Building Credit = Building a Better Boston
By Trinh Nguyen, Director, Mayor’s Office of Workforce Development and Office of Financial Empowerment, Boston July 12, 2017 02:00 PM
In the latest in Citi Community Development’s Inclusive Cities Series, Trinh Nguyen from Boston's Office of Workforce Development and Office of Financial Empowerment discusses the new Credit Building Initiative for Young Working Adults.
Nayshia Scott, a 21-year old single mother living in Boston, Massachusetts, had a seasonal job and no credit score.
Nayshia is one in 26 million people – 11 percent of all adults in the U.S. -- who are “credit invisible,” meaning that they do not have a credit record on file at one of the three nationwide credit reporting companies. When borrowers lack a credit record, lenders have a harder time assessing the creditworthiness of applicants who then often find it difficult or even impossible to obtain safe, affordable credit.
Recently, the Consumer Financial Protection Bureau (CFPB) released a new report revealing that millions of “credit invisible” consumers do manage to acquire credit records each year. The majority of consumers who are able to make this leap into credit “visibility” do so at comparatively young ages -- nearly 80 percent of these credit events occur before age 25.
That’s why the City of Boston’s Office of Financial Empowerment, in collaboration with Citi Community Development, has launched the Credit Building Initiative for Young Working Adults. This innovative program is specifically aimed at providing young people with the critical knowledge, skills and tools they need to become financially resilient while working to build a healthy financial future. The program teaches young adults (ages 18-28) the value of credit while helping them to improve their credit score over the course of a year. In addition to credit workshops and one-on-one financial coaching, the program offers participants a secured loan and savings product designed to help build credit in a responsible way.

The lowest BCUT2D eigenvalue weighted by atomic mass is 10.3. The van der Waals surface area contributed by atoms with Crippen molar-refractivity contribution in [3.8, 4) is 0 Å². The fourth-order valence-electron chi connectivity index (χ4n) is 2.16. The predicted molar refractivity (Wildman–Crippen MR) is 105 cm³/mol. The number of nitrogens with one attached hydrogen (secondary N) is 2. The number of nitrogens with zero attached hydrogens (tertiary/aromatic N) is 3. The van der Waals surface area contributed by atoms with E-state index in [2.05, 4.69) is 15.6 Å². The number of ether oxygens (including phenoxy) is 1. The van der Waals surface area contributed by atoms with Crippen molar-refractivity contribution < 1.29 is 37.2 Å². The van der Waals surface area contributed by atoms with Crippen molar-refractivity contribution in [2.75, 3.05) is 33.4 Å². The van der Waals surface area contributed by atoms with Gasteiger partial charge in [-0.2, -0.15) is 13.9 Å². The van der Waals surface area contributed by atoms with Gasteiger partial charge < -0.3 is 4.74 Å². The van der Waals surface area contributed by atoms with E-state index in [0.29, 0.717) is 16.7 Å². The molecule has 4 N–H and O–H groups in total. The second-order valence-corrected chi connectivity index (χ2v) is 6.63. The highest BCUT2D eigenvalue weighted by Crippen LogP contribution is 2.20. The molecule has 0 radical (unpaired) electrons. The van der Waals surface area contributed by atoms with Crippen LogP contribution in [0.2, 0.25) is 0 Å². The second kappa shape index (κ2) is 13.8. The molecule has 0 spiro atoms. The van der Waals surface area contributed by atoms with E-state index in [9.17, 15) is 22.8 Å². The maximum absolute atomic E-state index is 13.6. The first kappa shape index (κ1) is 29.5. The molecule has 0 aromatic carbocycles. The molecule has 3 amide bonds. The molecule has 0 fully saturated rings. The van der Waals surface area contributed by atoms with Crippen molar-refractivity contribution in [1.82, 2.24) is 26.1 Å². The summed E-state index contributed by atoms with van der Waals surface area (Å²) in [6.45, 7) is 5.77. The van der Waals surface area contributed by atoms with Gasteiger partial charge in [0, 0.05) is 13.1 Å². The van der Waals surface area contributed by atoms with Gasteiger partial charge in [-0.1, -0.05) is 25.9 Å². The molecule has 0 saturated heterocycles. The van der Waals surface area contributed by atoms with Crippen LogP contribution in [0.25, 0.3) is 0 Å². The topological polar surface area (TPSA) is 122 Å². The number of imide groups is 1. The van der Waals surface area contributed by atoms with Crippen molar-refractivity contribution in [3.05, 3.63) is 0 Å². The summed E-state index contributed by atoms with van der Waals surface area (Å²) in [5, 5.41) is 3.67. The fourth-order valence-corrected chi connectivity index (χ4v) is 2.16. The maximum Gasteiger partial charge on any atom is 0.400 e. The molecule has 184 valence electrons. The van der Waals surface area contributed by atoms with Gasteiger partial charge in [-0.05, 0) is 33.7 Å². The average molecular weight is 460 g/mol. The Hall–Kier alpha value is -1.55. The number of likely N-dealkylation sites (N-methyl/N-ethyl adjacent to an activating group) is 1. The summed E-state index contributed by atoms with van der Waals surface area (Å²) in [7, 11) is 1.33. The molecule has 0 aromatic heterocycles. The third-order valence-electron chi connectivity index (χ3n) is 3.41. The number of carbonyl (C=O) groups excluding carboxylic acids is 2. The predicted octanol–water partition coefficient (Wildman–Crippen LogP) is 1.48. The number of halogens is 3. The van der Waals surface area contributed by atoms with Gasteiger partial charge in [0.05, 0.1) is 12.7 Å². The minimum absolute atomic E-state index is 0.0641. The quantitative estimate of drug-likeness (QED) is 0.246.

Early results are very promising: participants were found to have improved credit scores and histories, while enjoying reduced delinquency rates. The number of young people who established credit for the first time grew by nearly three times that of the control group -- 11.3 percentage points versus 4 percentage points. The number of young people with good credit scores (>660) increased by more than 6 percentage points versus a decline of 0.7 percentage points for the control group, while delinquency rates declined by 13 percent as compared to an increase of under one percent for the control group.
These results demonstrate that by providing access to the right product at the right time, and pairing that product with the right skills and knowledge, it is possible to empower at-risk young people to build healthy credit while preparing themselves for a future of greater financial stability.
“I thank Citi for their partnership in helping our young people build a financial future by establishing good credit early in their careers. We are committed to improving the economic mobility of all Bostonians through programs that help residents of all ages prepare for good jobs at living wages, build personal wealth, and create a path to financial stability,” said Boston Mayor Martin J. Walsh. “As Vice-Chair of the U.S. Conference of Mayors’ Cities of Opportunity Task Force, I have pledged to confront the inequality that is holding back too many Americans and too many Bostonians. The partnership between Citi Community Development, Boston’s Office of Financial Empowerment, and other key partners is helping us overcome these disparities.”
As for Nayshia Scott, she went from being unscored to building an optimal credit profile through one-on-one coaching provided by the Youth Credit Building program. She was able to open a secured savings account and is now making 100% of her payments on time, after building a healthy credit score.
Thanks to our collaboration with Citi Community Development and Boston’s community partners, Nayshia has joined the ranks of hundreds of other young Bostonians taking a critical step towards creating credit visibility, which can be the key to getting better jobs, housing, and more favorable interest rates.
If we want to begin to address inequality and household financial vulnerability, we must ensure that none of our residents are “invisible” any longer. Only then will Boston be a city that can be considered truly economically resilient for all Bostonians.
About the Inclusive Cities Series
Citi Community Development collaborates with America’s most prominent local public officials, civil rights leaders and community organizations to expand financial access and build more inclusive cities. Through these innovative collaborations, we harness Citi’s expertise, products, services and investments to ensure all residents and families have access to opportunity. Inclusive Cities is a new guest blog series where Citi’s leading community partners bring to life, through stories of leadership and ingenuity, how their partnership with Citi is driving real urban progress in communities around the U.S.